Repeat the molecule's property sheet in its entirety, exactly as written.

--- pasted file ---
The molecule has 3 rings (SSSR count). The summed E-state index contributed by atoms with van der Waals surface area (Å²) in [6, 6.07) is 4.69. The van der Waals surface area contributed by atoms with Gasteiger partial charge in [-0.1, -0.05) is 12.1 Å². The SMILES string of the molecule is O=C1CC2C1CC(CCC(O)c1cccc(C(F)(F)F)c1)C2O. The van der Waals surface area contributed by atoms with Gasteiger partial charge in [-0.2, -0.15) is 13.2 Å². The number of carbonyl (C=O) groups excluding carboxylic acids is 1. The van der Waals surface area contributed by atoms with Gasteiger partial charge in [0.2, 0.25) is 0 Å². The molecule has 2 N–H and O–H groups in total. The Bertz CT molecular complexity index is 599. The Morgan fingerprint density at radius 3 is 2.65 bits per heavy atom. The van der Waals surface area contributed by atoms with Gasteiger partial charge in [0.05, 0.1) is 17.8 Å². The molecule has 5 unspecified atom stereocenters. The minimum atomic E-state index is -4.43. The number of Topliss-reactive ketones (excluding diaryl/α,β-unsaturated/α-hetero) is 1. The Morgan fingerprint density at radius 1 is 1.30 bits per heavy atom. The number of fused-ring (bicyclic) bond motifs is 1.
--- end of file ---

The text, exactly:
The molecule has 3 rings (SSSR count). The summed E-state index contributed by atoms with van der Waals surface area (Å²) in [6, 6.07) is 4.69. The van der Waals surface area contributed by atoms with Gasteiger partial charge in [-0.1, -0.05) is 12.1 Å². The SMILES string of the molecule is O=C1CC2C1CC(CCC(O)c1cccc(C(F)(F)F)c1)C2O. The van der Waals surface area contributed by atoms with Gasteiger partial charge in [-0.2, -0.15) is 13.2 Å². The number of carbonyl (C=O) groups excluding carboxylic acids is 1. The van der Waals surface area contributed by atoms with Gasteiger partial charge in [0.2, 0.25) is 0 Å². The molecule has 2 N–H and O–H groups in total. The Bertz CT molecular complexity index is 599. The Morgan fingerprint density at radius 3 is 2.65 bits per heavy atom. The van der Waals surface area contributed by atoms with Gasteiger partial charge in [0.05, 0.1) is 17.8 Å². The molecule has 5 unspecified atom stereocenters. The minimum atomic E-state index is -4.43. The number of Topliss-reactive ketones (excluding diaryl/α,β-unsaturated/α-hetero) is 1. The Morgan fingerprint density at radius 1 is 1.30 bits per heavy atom. The number of fused-ring (bicyclic) bond motifs is 1.